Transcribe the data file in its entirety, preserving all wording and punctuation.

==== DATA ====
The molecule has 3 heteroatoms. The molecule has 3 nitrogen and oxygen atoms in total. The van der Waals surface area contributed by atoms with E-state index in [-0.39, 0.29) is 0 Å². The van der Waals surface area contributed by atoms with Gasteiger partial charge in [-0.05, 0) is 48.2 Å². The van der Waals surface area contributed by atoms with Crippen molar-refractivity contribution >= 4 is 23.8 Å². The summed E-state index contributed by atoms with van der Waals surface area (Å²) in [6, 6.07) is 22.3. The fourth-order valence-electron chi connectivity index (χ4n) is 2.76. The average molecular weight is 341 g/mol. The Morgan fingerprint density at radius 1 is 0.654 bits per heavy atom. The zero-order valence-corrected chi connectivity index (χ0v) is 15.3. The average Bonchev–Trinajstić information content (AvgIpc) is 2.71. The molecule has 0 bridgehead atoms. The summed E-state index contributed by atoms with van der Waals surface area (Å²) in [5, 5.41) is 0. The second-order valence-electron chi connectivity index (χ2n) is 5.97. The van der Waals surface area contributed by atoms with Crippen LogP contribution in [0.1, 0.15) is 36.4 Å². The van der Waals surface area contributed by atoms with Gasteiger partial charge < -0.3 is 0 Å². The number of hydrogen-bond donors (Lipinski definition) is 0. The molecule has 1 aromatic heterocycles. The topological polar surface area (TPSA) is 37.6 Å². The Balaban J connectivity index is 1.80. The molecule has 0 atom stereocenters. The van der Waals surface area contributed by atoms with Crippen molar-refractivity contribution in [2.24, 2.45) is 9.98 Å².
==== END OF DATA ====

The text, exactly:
The molecule has 3 heteroatoms. The molecule has 3 nitrogen and oxygen atoms in total. The van der Waals surface area contributed by atoms with E-state index in [-0.39, 0.29) is 0 Å². The van der Waals surface area contributed by atoms with Gasteiger partial charge in [-0.05, 0) is 48.2 Å². The van der Waals surface area contributed by atoms with Crippen molar-refractivity contribution >= 4 is 23.8 Å². The summed E-state index contributed by atoms with van der Waals surface area (Å²) in [6, 6.07) is 22.3. The fourth-order valence-electron chi connectivity index (χ4n) is 2.76. The average molecular weight is 341 g/mol. The Morgan fingerprint density at radius 1 is 0.654 bits per heavy atom. The zero-order valence-corrected chi connectivity index (χ0v) is 15.3. The average Bonchev–Trinajstić information content (AvgIpc) is 2.71. The molecule has 0 bridgehead atoms. The summed E-state index contributed by atoms with van der Waals surface area (Å²) in [5, 5.41) is 0. The second-order valence-electron chi connectivity index (χ2n) is 5.97. The van der Waals surface area contributed by atoms with Crippen LogP contribution in [0.1, 0.15) is 36.4 Å². The van der Waals surface area contributed by atoms with Gasteiger partial charge < -0.3 is 0 Å². The number of hydrogen-bond donors (Lipinski definition) is 0. The molecule has 1 aromatic heterocycles. The topological polar surface area (TPSA) is 37.6 Å². The Balaban J connectivity index is 1.80. The molecule has 0 atom stereocenters. The van der Waals surface area contributed by atoms with Crippen molar-refractivity contribution in [2.24, 2.45) is 9.98 Å².